As someone who didn't cut his hair from age 30-35, there's an unexpected sense of masculine power that comes from long hair. Part of the reason I did it was to challenge my own ingrained notions of man=USMC jarhead haircut. I typically just wore mine back in a long straight ponytail.
And I agree with Timbales, there's no need to prefix "man" to it. Nobody calls it a man-ponytail. It's just a ponytail. Calling it a man-bun, from my perspective, sounds like an attempt to hold at bay the femininity of wearing your hair in a "bun". If you want to wear your hair in a bun, put it up in a bun and be proud of it. To turn around and call it a man-bun just seems a little bit like chickening out halfway. You have a bun on your head, period. Own it and enjoy it.
One aftereffect I've found interesting is, even though my hair has been very short the past three years, I've noticed that there now are long-haired men I find attractive, and I am certain I wouldn't have found them attractive 10 years ago (I had always had a fairly straightforward buzzcut). Having run the experiment of long hair, I can now see through the hair to the man underneath without my brain automatically emasculating my perception of him.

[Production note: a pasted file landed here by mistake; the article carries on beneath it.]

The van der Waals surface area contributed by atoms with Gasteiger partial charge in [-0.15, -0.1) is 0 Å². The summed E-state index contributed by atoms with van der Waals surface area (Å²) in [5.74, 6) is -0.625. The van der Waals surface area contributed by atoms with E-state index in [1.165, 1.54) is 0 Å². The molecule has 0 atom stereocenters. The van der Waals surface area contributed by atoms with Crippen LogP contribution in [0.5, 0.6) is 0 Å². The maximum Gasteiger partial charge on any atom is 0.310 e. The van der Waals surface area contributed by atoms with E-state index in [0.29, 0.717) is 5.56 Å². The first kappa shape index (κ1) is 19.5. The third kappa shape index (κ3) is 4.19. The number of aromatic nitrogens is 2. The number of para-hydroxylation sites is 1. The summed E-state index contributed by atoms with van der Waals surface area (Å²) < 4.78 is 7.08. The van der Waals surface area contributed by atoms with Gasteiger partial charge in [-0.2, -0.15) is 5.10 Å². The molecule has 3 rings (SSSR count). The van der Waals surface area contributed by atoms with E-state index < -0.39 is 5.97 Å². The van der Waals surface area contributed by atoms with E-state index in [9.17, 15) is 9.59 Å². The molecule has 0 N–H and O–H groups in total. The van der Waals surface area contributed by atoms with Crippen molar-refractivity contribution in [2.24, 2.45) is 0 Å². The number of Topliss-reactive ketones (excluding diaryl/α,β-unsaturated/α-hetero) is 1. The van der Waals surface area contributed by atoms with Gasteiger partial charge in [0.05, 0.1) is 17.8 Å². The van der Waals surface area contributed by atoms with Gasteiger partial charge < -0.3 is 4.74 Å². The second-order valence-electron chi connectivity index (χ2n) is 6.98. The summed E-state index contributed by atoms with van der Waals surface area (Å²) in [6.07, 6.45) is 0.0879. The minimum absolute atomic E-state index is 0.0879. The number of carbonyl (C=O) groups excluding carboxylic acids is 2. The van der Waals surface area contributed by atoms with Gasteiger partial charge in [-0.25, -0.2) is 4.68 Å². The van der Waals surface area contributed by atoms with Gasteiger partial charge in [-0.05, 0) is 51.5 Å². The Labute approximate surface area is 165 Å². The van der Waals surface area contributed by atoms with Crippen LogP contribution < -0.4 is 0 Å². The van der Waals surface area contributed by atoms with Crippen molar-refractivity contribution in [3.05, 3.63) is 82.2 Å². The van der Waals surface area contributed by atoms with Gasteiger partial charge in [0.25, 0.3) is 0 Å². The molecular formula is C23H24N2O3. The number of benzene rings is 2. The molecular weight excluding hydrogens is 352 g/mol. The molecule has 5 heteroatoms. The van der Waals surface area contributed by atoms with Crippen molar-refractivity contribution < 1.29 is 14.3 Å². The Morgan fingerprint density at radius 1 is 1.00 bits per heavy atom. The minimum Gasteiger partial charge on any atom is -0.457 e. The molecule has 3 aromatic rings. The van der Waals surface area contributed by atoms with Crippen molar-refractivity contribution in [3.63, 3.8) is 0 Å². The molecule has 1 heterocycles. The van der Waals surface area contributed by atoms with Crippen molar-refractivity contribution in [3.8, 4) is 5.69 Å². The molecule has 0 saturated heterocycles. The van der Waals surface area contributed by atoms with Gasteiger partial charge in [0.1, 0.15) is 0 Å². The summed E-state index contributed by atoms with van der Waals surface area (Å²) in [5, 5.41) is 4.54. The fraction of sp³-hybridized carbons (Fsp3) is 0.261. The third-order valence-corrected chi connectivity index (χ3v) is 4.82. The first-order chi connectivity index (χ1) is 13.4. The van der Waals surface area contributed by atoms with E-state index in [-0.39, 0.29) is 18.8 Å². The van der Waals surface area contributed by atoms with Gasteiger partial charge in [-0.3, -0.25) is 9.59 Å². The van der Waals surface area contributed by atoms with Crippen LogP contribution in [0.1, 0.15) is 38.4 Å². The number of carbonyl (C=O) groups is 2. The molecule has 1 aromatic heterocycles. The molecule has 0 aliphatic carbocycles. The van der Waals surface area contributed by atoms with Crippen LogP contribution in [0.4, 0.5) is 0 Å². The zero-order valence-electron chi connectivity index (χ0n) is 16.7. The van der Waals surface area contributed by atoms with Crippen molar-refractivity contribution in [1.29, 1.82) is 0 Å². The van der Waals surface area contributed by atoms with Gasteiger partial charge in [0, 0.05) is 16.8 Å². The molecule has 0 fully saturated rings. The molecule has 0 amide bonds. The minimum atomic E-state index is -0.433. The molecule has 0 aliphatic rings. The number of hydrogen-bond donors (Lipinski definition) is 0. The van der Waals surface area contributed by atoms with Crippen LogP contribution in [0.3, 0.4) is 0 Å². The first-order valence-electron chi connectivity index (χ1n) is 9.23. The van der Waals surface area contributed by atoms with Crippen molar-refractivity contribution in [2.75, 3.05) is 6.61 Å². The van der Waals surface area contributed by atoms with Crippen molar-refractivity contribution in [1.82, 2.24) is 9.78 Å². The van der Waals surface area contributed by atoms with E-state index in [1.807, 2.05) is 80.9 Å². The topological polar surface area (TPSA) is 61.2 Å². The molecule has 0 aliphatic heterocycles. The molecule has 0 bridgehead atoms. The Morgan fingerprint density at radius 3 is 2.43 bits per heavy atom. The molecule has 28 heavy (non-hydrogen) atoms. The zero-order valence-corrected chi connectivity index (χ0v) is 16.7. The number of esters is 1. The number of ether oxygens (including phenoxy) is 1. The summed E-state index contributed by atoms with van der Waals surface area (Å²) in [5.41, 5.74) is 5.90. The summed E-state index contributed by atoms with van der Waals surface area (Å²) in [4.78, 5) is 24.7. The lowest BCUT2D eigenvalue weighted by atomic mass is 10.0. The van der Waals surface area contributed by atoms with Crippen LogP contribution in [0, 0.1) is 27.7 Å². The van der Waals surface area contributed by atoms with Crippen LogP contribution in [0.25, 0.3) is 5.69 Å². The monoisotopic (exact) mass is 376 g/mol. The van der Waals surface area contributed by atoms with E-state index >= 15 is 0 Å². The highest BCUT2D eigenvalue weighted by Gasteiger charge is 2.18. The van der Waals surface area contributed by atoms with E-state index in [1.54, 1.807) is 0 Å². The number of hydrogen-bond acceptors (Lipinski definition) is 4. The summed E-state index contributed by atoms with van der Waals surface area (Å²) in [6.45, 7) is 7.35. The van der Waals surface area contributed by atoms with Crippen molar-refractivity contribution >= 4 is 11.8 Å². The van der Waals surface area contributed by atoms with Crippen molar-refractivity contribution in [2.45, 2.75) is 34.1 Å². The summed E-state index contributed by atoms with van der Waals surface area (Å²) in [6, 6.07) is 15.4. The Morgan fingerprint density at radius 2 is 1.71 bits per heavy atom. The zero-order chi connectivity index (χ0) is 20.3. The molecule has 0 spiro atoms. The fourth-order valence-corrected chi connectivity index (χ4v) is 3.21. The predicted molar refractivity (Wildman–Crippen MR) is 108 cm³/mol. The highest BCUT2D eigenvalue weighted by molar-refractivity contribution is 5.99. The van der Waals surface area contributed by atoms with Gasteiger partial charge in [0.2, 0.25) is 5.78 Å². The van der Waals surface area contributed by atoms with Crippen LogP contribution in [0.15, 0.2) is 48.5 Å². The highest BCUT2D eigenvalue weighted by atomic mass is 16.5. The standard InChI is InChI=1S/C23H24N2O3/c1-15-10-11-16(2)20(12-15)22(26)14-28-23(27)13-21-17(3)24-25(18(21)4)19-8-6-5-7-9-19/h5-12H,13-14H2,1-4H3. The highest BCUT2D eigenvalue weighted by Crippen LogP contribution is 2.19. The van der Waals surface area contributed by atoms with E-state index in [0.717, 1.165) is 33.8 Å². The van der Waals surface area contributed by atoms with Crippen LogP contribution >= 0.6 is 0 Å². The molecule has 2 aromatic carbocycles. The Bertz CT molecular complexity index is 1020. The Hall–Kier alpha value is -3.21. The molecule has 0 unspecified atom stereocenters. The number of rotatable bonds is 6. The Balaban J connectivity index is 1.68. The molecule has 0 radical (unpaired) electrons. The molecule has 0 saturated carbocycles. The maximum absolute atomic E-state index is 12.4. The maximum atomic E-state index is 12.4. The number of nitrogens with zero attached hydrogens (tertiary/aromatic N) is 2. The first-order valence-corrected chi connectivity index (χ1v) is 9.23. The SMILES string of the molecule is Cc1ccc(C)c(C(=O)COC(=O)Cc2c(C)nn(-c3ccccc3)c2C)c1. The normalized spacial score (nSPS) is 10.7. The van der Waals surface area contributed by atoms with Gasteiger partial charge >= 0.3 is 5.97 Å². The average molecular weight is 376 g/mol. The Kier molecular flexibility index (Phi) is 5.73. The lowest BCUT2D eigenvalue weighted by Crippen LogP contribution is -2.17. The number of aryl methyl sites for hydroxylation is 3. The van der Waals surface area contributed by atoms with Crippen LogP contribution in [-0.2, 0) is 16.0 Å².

Our ideas of what is masculine or feminine or attractive are partially instinctive but I think are so much more heavily influenced by childhood cultural biases than most people realize. Consider this thought experiment: You are a caucasian anthropologist who has always been predominantly attracted to other caucasian men. For postdoc research you go spend five years living in mountain villages deep in rural Nepal with no access to the Internet. There are certain to be some gay men in Nepal -- if they've never been exposed to the modern idealized white/male/masculine/athletic/wealthy advertising industry, don't you think they experience attraction to other Nepalese men around them? And in those five years, do you think it's possible your brain would somewhat rewire itself in such a way that one or two of the locals might even become attractive to you as you internalize local notions of strength, masculinity, leadership, etc. and start to see manhood the way they see it?